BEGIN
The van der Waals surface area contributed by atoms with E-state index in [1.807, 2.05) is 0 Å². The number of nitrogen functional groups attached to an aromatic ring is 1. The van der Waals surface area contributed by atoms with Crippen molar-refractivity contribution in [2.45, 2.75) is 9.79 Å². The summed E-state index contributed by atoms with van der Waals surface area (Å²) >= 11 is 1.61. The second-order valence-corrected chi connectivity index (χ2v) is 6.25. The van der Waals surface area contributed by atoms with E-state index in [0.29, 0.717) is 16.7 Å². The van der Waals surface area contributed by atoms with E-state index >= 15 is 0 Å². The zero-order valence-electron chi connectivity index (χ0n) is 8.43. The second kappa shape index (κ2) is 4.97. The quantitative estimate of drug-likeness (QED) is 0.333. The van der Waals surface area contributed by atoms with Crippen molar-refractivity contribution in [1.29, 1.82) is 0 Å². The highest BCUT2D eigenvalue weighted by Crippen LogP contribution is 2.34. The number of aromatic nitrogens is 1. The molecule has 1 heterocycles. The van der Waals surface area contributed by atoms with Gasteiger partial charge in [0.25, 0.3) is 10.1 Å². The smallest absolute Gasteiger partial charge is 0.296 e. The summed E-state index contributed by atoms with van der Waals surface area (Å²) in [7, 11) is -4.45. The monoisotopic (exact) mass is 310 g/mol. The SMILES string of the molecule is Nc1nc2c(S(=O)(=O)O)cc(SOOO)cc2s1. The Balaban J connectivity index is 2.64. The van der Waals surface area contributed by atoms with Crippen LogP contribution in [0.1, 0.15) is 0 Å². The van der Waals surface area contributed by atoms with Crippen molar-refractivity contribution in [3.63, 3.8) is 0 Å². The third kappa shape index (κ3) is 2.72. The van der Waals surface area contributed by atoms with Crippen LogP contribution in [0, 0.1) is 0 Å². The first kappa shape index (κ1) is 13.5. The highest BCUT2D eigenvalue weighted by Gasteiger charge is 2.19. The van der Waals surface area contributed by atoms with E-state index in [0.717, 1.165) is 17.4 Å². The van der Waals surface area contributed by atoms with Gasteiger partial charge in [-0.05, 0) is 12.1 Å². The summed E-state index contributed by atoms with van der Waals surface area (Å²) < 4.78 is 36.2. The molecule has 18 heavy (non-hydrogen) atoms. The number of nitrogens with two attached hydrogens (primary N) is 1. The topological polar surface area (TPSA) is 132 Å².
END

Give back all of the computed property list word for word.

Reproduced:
The van der Waals surface area contributed by atoms with E-state index in [1.807, 2.05) is 0 Å². The number of nitrogen functional groups attached to an aromatic ring is 1. The van der Waals surface area contributed by atoms with Crippen molar-refractivity contribution in [2.45, 2.75) is 9.79 Å². The summed E-state index contributed by atoms with van der Waals surface area (Å²) >= 11 is 1.61. The second-order valence-corrected chi connectivity index (χ2v) is 6.25. The van der Waals surface area contributed by atoms with E-state index in [0.29, 0.717) is 16.7 Å². The van der Waals surface area contributed by atoms with E-state index >= 15 is 0 Å². The zero-order valence-electron chi connectivity index (χ0n) is 8.43. The second kappa shape index (κ2) is 4.97. The quantitative estimate of drug-likeness (QED) is 0.333. The van der Waals surface area contributed by atoms with Crippen molar-refractivity contribution in [1.29, 1.82) is 0 Å². The highest BCUT2D eigenvalue weighted by Crippen LogP contribution is 2.34. The number of aromatic nitrogens is 1. The molecule has 1 heterocycles. The van der Waals surface area contributed by atoms with Gasteiger partial charge in [0.25, 0.3) is 10.1 Å². The smallest absolute Gasteiger partial charge is 0.296 e. The summed E-state index contributed by atoms with van der Waals surface area (Å²) in [7, 11) is -4.45. The monoisotopic (exact) mass is 310 g/mol. The SMILES string of the molecule is Nc1nc2c(S(=O)(=O)O)cc(SOOO)cc2s1. The Balaban J connectivity index is 2.64. The van der Waals surface area contributed by atoms with Crippen LogP contribution in [0.1, 0.15) is 0 Å². The van der Waals surface area contributed by atoms with Crippen molar-refractivity contribution in [3.63, 3.8) is 0 Å². The third kappa shape index (κ3) is 2.72. The van der Waals surface area contributed by atoms with Crippen LogP contribution in [0, 0.1) is 0 Å². The first kappa shape index (κ1) is 13.5. The highest BCUT2D eigenvalue weighted by Gasteiger charge is 2.19. The van der Waals surface area contributed by atoms with E-state index in [0.717, 1.165) is 17.4 Å². The van der Waals surface area contributed by atoms with Gasteiger partial charge in [-0.05, 0) is 12.1 Å². The summed E-state index contributed by atoms with van der Waals surface area (Å²) < 4.78 is 36.2. The molecule has 18 heavy (non-hydrogen) atoms. The number of nitrogens with two attached hydrogens (primary N) is 1. The topological polar surface area (TPSA) is 132 Å².